While we wait for the cruise industry to resume cruising, we look at the potential impact flight restrictions could have on cruises worldwide. While the vaccinations continue to be rolled out worldwide, a harsh reality is becoming clear.
More and more countries are leaning towards severe flight restrictions, quarantine periods for incoming travelers, and unrestricted travel only when vaccinated.
Flight Restrictions Increasing Each Day
The question right now is if countries worldwide will be rolling out flight restrictions for extended periods. In Hong Kong, as an example, all travelers from the UK, United States, Canada, Ireland, Brazil, and South Africa, amongst others, will need to quarantine for 21 days in a government-approved hotel.
Other countries are eyeing the same strict procedures that Hong Kong has implemented. Canada has recently tightened its policies for incoming travelers, suspending all flights from Mexico and the Caribbean Islands. Anyone from Schengen countries and the UK and Ireland are banned from entering the United States.
Luckily little of this affect the cruise industry right now. First of all, not many ships are sailing worldwide, except some vessels in the Canary Islands, Mediterranean, and Singapore, and second, ships that will homeport, or call, in the US are still not cleared to sail by the CDC. International cruises will suffer if these measures stay in place in one form or another once ships start sailing again.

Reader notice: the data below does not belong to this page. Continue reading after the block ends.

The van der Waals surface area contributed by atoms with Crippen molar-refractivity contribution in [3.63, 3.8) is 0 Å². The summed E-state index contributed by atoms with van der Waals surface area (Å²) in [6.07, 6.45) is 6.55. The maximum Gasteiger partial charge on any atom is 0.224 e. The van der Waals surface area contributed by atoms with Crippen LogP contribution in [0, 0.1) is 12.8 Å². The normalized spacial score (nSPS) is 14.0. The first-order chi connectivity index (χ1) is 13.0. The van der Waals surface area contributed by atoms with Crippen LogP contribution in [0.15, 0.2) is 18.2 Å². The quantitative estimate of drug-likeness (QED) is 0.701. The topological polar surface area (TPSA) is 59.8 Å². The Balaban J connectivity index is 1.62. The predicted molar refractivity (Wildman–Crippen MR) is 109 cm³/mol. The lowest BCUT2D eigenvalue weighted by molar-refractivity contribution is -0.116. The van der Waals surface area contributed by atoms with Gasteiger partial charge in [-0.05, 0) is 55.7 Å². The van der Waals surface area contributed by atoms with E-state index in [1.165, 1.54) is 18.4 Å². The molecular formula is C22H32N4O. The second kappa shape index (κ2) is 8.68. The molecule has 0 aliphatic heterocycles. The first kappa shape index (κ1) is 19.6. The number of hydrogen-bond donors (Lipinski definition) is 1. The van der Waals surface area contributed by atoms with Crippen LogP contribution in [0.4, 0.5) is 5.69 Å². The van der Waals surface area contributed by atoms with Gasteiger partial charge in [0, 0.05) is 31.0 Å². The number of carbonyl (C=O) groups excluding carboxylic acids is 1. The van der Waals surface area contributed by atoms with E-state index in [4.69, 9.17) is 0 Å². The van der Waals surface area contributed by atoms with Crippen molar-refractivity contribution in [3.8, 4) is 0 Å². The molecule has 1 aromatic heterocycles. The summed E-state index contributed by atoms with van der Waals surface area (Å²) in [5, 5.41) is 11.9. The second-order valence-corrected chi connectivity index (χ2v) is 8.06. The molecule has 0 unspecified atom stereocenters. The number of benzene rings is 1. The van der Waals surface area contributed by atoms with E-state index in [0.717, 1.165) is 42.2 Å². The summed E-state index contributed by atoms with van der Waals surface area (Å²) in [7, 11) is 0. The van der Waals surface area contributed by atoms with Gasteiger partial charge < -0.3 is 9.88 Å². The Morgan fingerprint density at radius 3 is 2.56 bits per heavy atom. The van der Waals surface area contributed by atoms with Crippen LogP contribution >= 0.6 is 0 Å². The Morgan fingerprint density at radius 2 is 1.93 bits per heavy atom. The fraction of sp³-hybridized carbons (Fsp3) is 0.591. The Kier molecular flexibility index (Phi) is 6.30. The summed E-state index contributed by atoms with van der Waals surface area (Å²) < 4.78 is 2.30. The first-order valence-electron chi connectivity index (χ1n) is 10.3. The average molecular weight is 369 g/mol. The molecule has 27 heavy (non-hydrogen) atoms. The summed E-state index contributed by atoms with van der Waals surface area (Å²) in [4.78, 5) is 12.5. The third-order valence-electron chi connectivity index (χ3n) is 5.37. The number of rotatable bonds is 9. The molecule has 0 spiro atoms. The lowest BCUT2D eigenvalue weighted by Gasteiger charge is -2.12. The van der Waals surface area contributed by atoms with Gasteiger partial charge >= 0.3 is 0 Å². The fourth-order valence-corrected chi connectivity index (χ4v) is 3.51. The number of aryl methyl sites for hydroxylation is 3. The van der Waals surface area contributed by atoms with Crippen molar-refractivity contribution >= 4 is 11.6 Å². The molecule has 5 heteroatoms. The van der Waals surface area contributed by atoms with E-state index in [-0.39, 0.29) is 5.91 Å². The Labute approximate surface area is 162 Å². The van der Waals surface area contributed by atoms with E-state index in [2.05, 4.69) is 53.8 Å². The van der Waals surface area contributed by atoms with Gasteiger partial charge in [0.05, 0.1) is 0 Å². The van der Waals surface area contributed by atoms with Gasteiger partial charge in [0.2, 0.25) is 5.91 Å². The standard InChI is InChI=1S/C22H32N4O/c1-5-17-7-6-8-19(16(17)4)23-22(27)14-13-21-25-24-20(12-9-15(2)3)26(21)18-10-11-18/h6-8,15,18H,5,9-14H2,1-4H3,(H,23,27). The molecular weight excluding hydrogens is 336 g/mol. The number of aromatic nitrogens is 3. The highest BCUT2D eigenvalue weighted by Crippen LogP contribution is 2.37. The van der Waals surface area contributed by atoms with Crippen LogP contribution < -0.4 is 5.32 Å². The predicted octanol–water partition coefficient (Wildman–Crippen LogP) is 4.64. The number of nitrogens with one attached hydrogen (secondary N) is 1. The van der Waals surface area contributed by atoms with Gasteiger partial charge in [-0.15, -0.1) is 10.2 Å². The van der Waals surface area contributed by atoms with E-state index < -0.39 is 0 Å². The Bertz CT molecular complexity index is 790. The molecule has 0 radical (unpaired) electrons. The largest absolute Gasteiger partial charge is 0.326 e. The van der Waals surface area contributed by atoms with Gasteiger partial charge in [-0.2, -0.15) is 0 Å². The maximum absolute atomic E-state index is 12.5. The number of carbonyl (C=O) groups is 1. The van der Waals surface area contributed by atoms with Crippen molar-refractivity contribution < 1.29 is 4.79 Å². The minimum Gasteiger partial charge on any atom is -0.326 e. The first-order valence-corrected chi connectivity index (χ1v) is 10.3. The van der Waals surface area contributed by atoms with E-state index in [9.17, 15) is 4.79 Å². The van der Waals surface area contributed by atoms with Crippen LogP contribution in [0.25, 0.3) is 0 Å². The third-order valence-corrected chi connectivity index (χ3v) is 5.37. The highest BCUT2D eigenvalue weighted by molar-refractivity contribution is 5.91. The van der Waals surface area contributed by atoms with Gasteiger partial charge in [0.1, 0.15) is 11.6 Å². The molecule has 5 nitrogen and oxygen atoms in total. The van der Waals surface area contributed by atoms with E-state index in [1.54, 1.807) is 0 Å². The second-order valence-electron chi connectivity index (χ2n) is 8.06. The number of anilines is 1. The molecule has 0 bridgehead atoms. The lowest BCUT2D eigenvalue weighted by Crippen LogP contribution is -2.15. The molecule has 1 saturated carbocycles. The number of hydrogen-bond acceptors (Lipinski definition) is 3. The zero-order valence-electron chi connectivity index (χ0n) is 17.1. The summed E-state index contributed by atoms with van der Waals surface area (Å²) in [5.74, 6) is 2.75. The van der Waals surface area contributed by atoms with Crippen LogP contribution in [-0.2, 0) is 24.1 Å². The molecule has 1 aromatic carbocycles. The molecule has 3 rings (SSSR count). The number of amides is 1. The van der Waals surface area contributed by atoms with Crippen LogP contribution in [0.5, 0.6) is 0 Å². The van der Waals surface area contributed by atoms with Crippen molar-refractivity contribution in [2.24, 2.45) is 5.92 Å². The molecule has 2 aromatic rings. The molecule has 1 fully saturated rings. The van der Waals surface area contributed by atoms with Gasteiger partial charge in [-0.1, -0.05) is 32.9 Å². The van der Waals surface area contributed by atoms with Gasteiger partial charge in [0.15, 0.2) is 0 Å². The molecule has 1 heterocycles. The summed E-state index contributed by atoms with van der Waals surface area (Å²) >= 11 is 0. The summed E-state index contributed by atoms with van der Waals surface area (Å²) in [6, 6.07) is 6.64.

Continuing Quarantine Requirements And Flight Restrictions
The Philippines has been criticized widely for its tough stance on COVID-19. Not only did the Philippines undergo the longest community quarantine period in the world, but the local government has also already announced the quarantine rules, and flight restrictions will not be lifted this year. Many countries are seeing now that the harsh measures taken have curbed cases in the country significantly.
The local government in British Columbia, Canada, has said already that restrictions will not be lifted before a significant inroad is made with vaccine distribution. The examples worldwide are increasing each day, as countries tighten up their rules and regulations.
The results could be devastating to the cruise industry. As Cruise Hive covered in our article about Alaska this week, it could mean no foreign-flagged ships sailing between US ports. The issue being those foreign-flagged vessels must call in a foreign country on a single trip.
That’s Just The Flights
The Cayman Islands have already said they do not expect any cruise travel for 2021, Key West has tried to ban large ships, and so-called Seacations are not an option from the US.
It leaves a lot of unknowns for the cruise industry between the uncertainty of ports of call, flight, and travel restrictions. The differences between countries mean there is a maze of rules, protocols, and regulations the cruise line will have to navigate, even if they get the go-ahead from the CDC.
Also Read: How the CDC’s New Air Travel Requirements Could Impact Cruising
It is becoming more evident each day that flight restrictions and quarantine periods are here to stay for a significant amount of time. And as long as these restrictions remain in place, cruising will not return as we know it.
What is the solution? Well, it will likely be vaccines. Georgia, a small former Soviet State on the Black Bea, is the first country to allow unrestricted travel for those that have had full vaccinations.
Two weeks ago, SAGA cruises announced a vaccine requirement for all guests. Will the major cruise lines follow? For now, they remain skeptical, with more time passing, this could change.
Main Photo Credit: Mazur Travel / Shutterstock.com